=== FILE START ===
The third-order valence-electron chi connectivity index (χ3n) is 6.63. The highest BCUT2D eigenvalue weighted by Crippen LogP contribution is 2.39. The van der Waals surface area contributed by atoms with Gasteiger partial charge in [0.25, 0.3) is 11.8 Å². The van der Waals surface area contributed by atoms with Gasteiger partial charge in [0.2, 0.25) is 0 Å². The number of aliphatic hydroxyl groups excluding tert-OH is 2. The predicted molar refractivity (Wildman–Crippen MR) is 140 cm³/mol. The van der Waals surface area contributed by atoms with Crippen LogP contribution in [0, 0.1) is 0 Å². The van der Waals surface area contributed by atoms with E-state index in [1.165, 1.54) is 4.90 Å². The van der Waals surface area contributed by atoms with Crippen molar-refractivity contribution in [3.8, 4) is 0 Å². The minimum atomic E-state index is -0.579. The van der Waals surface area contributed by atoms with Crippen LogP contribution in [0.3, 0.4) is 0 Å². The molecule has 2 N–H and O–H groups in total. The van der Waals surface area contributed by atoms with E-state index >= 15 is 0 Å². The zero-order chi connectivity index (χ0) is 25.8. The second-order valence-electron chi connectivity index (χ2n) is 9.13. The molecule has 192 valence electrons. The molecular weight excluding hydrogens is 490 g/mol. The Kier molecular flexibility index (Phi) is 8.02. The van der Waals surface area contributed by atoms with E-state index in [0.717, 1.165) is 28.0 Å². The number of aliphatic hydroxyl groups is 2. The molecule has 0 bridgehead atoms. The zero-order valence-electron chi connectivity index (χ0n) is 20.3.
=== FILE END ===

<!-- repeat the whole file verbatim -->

The third-order valence-electron chi connectivity index (χ3n) is 6.63. The highest BCUT2D eigenvalue weighted by Crippen LogP contribution is 2.39. The van der Waals surface area contributed by atoms with Gasteiger partial charge in [0.25, 0.3) is 11.8 Å². The van der Waals surface area contributed by atoms with Gasteiger partial charge in [0.2, 0.25) is 0 Å². The number of aliphatic hydroxyl groups excluding tert-OH is 2. The predicted molar refractivity (Wildman–Crippen MR) is 140 cm³/mol. The van der Waals surface area contributed by atoms with Crippen LogP contribution in [0, 0.1) is 0 Å². The van der Waals surface area contributed by atoms with E-state index in [1.165, 1.54) is 4.90 Å². The van der Waals surface area contributed by atoms with Crippen molar-refractivity contribution in [3.8, 4) is 0 Å². The minimum atomic E-state index is -0.579. The van der Waals surface area contributed by atoms with Crippen LogP contribution in [0.3, 0.4) is 0 Å². The molecule has 2 N–H and O–H groups in total. The van der Waals surface area contributed by atoms with E-state index >= 15 is 0 Å². The zero-order chi connectivity index (χ0) is 25.8. The second-order valence-electron chi connectivity index (χ2n) is 9.13. The molecule has 192 valence electrons. The molecular weight excluding hydrogens is 490 g/mol. The Kier molecular flexibility index (Phi) is 8.02. The van der Waals surface area contributed by atoms with E-state index in [0.717, 1.165) is 28.0 Å². The number of aliphatic hydroxyl groups is 2. The molecule has 0 bridgehead atoms. The zero-order valence-electron chi connectivity index (χ0n) is 20.3.